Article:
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Susan's  Blog

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March 23, 2019

Building a Life Worth Living

I suppose at some point we all ponder the mysteries of life's meaning and purpose. When you have lost your most cherished loved ones, those questions become louder, and more urgent. And when you propose to commit your life to a movement called "We Live On", you had better have a pretty good handle on it. We have gathered and connected with so many others who have lost their loved ones to overdose or suicide, or those who are struggling now with depression, suicidal thoughts, addiction, or are watching their friends or family struggle. Life seems to be getting harder and harder. Or maybe I'm just much more open to seeing it. Even with my own grief, my heart feels the pain of every other person who shares their story with me. And strangely, I wouldn't change that for the world.

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     I don't know what most people would say is the "meaning of life". I suppose most people would try to come up with something intelligent, moral, or philosophical to say. But if you go by the way most people live their own lives, it's clear that, at least subconsciously, people feel that life is about the pursuit of happiness. And there is nothing inherently wrong in that. Who DOESN'T want to be happy? Who doesn't want their children to be happy, and their spouse, and parents, friends, and co-workers. Heck, I'd say I'd like to buy the world a Coke right now and wrap it in my arms, teach it to sing, and ALL that jazz. I'm not sure that's the MEANING of life, though. But it is a natural inclination. We seem to spend a lot of time in it's pursuit, and we seem to spend a lot of time feeling the disappointment from life's inevitable rejections of our demands for happiness.

     But happiness is an emotional state that is dependent on our circumstances, and I can tell you nobody gets through life without a couple of disasters - from broken hearts to broken bones, from empty nests to empty pantries, from failed businesses to failed marriages, from lost pets to lost children. Life is a hodgepodge mixture of agony and ecstasy for us all. It's no wonder people ponder it's meaning, because if our primary purpose is to be happy, the cards are stacked against us. It feels like the pursuit of happiness is a futile gesture, because we all experience times of happiness, but a lifetime of sustained happiness seems to elude most people.

     There is a different kind of "happiness", though that is the natural result of bonding and drawing close to other people. It is more than just an emotion, because it is an intangible force (like love) that can be present in good times, and in sorrow. I am talking about JOY. The dictionary may define joy as intense happiness, but for my purposes, I am trying to describe something that is much more internally grounded. I felt joy in the midst of my grief when I felt God's presence. I felt joy and deep sorrow at the same time. I was not happy, but there was something moving me from deep within. It still moves me. It motivates me to reach out to others. It rewards me when I feel the connection with them, and soars in me when I am able to provide help for them. It's taken the greatest losses of a lifetime for me to learn life's meaning, and it is this - that we are meant for one another. We are meant to share each other's burdens and listen to each other's problems. We are meant to wipe each other's tears and bind each other's wounds. We are not made for living in isolation, independent and self-sufficient. We function best when we have significant relationships. And we heal best when we allow ourselves to be a "conduit for healing" (this is a direct quote from GriefShare!). What that means is when we learn and grow, we teach and pass that on to others - just like I try to do in writing this. I don't know all of the big secrets of life. But I do know that the more focused on others we become, the more joy we feel. It doesn't give us a free pass against bad things happening. But when we make our lives about something more than just ourselves, I think we are beginning to understand.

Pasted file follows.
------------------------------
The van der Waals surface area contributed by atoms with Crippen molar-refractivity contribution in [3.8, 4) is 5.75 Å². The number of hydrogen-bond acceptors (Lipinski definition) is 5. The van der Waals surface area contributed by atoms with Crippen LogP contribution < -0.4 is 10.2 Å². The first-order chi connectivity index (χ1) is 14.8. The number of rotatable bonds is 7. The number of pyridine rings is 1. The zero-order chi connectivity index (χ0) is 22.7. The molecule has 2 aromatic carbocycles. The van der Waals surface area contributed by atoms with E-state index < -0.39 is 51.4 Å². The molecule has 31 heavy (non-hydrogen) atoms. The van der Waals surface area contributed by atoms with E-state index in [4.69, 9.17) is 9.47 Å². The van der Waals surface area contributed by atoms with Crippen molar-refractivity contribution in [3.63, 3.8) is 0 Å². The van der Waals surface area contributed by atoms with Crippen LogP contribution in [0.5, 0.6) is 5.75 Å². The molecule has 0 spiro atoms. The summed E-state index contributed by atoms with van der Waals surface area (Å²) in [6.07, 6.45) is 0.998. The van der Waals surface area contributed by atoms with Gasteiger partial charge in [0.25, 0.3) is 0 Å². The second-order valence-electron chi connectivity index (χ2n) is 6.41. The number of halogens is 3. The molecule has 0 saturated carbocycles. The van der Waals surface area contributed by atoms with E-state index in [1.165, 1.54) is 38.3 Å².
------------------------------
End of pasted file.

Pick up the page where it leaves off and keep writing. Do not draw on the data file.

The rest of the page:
So, if we are to build a life worth living what would that look like? Instead of constantly chasing happiness, giving happiness might bring you true and lasting joy. There have actually been several scientific studies that have concluded that the most fulfilled people living are not the most successful, wealthiest, most educated, or those whose lives have had the least obstacles, but instead are those who have more positive social relationships AND those who are generous with their time and resources. Those things seem to be the recipe for a life worth living. I would like to personally add that having a spiritual connection is important to me, and learning to have gratitude is, as well. And that really does help with one's perspective, because there IS ALWAYS SOMETHING to be thankful for. I recently started a gratitude journal in which I write down just a few things each night that I feel particularly thankful for that day. Someone told me to do that and I finally did, and it has helped me stay more positive.